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Argos Media

Middle East Peace: Obama's Mission Impossible - SPIEGEL ONLINE - News - International - 0 views

  • Unwilling and unable to make a constructive contribution towards a solution and at the same time frustrated that the Americans have taken the initiative, Europeans do what they do best: warn and complain, like the viewers of a soccer game, who -- from the stands -- know they would convert every strike into a goal.

  • After over 40 years' occupation, there can be no return to a status quo ante, because the status quo ante itself is a subject of dispute. For most Israelis, it is Israel within its 1967 borders, while for Hamas, Hezbollah and Iran, it's Palestine prior to the founding of Israel. When they talk about the end of the occupation, they don't mean Hebron, Ramallah, Bethlehem and Nablus, they mean Haifa, Beersheba, Jaffa and Tiberias.
  • One side insists on the expansion of settlements, the other demands their right of return -- like travellers who've taken the wrong train and getting ever farther away from their destination, but not wanting to get off because they've been travelling so long. So the Israelis play victors in a dead end and the Palestinians, heroes without any prospect of success.
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  • The Palestinian ambassador to Beirut, Abbas Zaki, said in a television interview in early May that the two state solution would result in Israel's collapse, the use of weapons wouldn't solve anything, but political negotiation without the use of arms wouldn't work either. "In light of the weakness of the Arab nation and the lack of values, and in light of the American control over the world, the PLO proceeds through phases, without changing its strategy." With Allah's help, Zaki said, "we'll drive them out of all of Palestine." That doesn't sound much like a solution for the Israelis.
  • Obama risks nothing by offering to negotiate with Iran. As he said on Monday, he wants to see results by the end of the year. If Iran doesn't budge, Obama will have to change his strategy. If Bush was a cowboy with a soft heart, Obama is an iron fist in a velvet glove. He shouldn't be underestimated, just because he's charming, polite and obliging. Such traits alone have yet to make an American president.
  • Obama knows that Iran won't attack Israel, because as much as the ayatollahs and mullahs want a "world without Zionism" and wish that Israel would disappear from the map or better yet, from the history books, they still prefer to live in the lap of luxury and -- when needs be -- they send others to paradise. But an nuclear preventative or counter strike by the Israelis would end their comfortable lives for good.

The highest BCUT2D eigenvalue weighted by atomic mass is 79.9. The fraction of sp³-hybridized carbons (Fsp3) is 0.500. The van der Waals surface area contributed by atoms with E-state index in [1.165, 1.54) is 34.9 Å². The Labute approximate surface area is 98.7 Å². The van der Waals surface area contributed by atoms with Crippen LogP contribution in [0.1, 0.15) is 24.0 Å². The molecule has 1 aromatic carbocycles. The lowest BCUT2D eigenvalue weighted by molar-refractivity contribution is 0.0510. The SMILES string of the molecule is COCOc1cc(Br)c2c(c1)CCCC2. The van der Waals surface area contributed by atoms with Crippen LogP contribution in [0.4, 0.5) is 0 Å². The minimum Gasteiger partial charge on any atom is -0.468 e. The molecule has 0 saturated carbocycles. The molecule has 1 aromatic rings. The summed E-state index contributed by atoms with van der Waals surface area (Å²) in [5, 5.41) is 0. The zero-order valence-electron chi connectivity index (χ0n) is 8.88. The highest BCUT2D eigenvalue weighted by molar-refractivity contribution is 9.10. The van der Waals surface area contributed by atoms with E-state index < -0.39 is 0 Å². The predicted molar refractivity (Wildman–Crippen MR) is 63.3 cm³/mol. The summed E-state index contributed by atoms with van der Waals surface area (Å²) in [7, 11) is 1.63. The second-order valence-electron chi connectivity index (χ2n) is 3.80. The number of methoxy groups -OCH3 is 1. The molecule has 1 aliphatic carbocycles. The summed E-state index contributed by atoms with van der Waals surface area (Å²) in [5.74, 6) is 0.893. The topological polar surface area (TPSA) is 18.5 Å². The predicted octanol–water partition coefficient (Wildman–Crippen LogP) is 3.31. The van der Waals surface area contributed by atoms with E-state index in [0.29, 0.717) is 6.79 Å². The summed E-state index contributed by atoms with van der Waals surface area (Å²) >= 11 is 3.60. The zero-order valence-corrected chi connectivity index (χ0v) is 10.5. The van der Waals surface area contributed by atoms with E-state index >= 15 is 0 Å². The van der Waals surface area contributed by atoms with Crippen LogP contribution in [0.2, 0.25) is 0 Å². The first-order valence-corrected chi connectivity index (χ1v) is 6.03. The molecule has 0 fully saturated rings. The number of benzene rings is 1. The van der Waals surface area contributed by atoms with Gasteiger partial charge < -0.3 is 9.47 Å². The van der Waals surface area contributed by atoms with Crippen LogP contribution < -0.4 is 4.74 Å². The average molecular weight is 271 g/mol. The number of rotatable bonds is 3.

• For their part, the Iranians know that their threat of force, if credible enough, is just as effective as the actual employment of the threatened means. They don't need to attack Israel; it's enough to float the threat. Israel is not going to collapse overnight, but it could erode with time -- through emigration, demoralization and economic decline. Who wants to live or invest in a country that may one day go up in an atomic mushroom cloud?

Argos Media

U.S., Israel Leaders Discuss Strategies for Mideast - WSJ.com - 0 views

  • Mr. Obama for the first time set out a rough timeline for talks with Iran, saying that by the end of the year the U.S. should have a "fairly good sense ... whether there is a good-faith effort to resolve differences" with Iran.
  • he two remained divided on issues such as the future of Jewish settlements in the West Bank, Palestinians' right to statehood, and whether the Palestinian issue should take priority over concerns about Iran developing nuclear weapons.
  • Mr. Netanyahu said he would engage in peace talks with the Palestinians immediately, though he refused to come out in favor of a Palestinian state, in contrast to past government agreements. But he said any peace agreement would have to include Palestinian recognition of a Jewish state. A two-state solution is a centerpiece of Mr. Obama's Mideast peace strategy.
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  • Mr. Netanyahu says he wants to give Palestinians freedom to govern themselves, but won't grant them all the powers of statehood, such as an independent army that could pose a threat to Israel. "We do not want to govern the Palestinians," he said. "We want them to live in peace and govern themselves absent a handful of powers."
  • Mr. Netanyahu has said he is ready to resume negotiations immediately on three parallel tracks dealing with political, economic and security issues, but the Palestinians have said they won't resume negotiations until Mr. Netanyahu accepts their right to statehood.